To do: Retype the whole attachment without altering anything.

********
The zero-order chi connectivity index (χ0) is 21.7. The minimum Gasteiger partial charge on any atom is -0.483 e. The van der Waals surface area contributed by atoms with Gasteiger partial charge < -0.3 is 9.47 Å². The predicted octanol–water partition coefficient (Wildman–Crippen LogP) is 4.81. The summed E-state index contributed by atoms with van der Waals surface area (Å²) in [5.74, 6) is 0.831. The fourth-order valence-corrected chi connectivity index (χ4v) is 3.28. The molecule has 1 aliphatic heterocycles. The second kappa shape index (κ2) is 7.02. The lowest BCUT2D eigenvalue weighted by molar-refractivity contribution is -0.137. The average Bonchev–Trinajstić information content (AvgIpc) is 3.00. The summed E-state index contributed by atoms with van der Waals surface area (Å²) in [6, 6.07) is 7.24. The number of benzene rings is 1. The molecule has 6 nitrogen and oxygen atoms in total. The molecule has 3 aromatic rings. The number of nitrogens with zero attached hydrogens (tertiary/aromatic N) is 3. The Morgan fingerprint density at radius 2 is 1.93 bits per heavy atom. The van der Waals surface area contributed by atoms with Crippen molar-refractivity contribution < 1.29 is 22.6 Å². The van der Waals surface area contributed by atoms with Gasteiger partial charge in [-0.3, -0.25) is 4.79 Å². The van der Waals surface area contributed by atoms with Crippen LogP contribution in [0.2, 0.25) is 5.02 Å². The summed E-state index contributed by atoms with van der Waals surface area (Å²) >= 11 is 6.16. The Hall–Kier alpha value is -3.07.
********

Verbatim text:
The zero-order chi connectivity index (χ0) is 21.7. The minimum Gasteiger partial charge on any atom is -0.483 e. The van der Waals surface area contributed by atoms with Gasteiger partial charge < -0.3 is 9.47 Å². The predicted octanol–water partition coefficient (Wildman–Crippen LogP) is 4.81. The summed E-state index contributed by atoms with van der Waals surface area (Å²) in [5.74, 6) is 0.831. The fourth-order valence-corrected chi connectivity index (χ4v) is 3.28. The molecule has 1 aliphatic heterocycles. The second kappa shape index (κ2) is 7.02. The lowest BCUT2D eigenvalue weighted by molar-refractivity contribution is -0.137. The average Bonchev–Trinajstić information content (AvgIpc) is 3.00. The summed E-state index contributed by atoms with van der Waals surface area (Å²) in [6, 6.07) is 7.24. The number of benzene rings is 1. The molecule has 6 nitrogen and oxygen atoms in total. The molecule has 3 aromatic rings. The number of nitrogens with zero attached hydrogens (tertiary/aromatic N) is 3. The Morgan fingerprint density at radius 2 is 1.93 bits per heavy atom. The van der Waals surface area contributed by atoms with Crippen molar-refractivity contribution < 1.29 is 22.6 Å². The van der Waals surface area contributed by atoms with Gasteiger partial charge in [-0.3, -0.25) is 4.79 Å². The van der Waals surface area contributed by atoms with Crippen LogP contribution in [0.2, 0.25) is 5.02 Å². The summed E-state index contributed by atoms with van der Waals surface area (Å²) >= 11 is 6.16. The Hall–Kier alpha value is -3.07.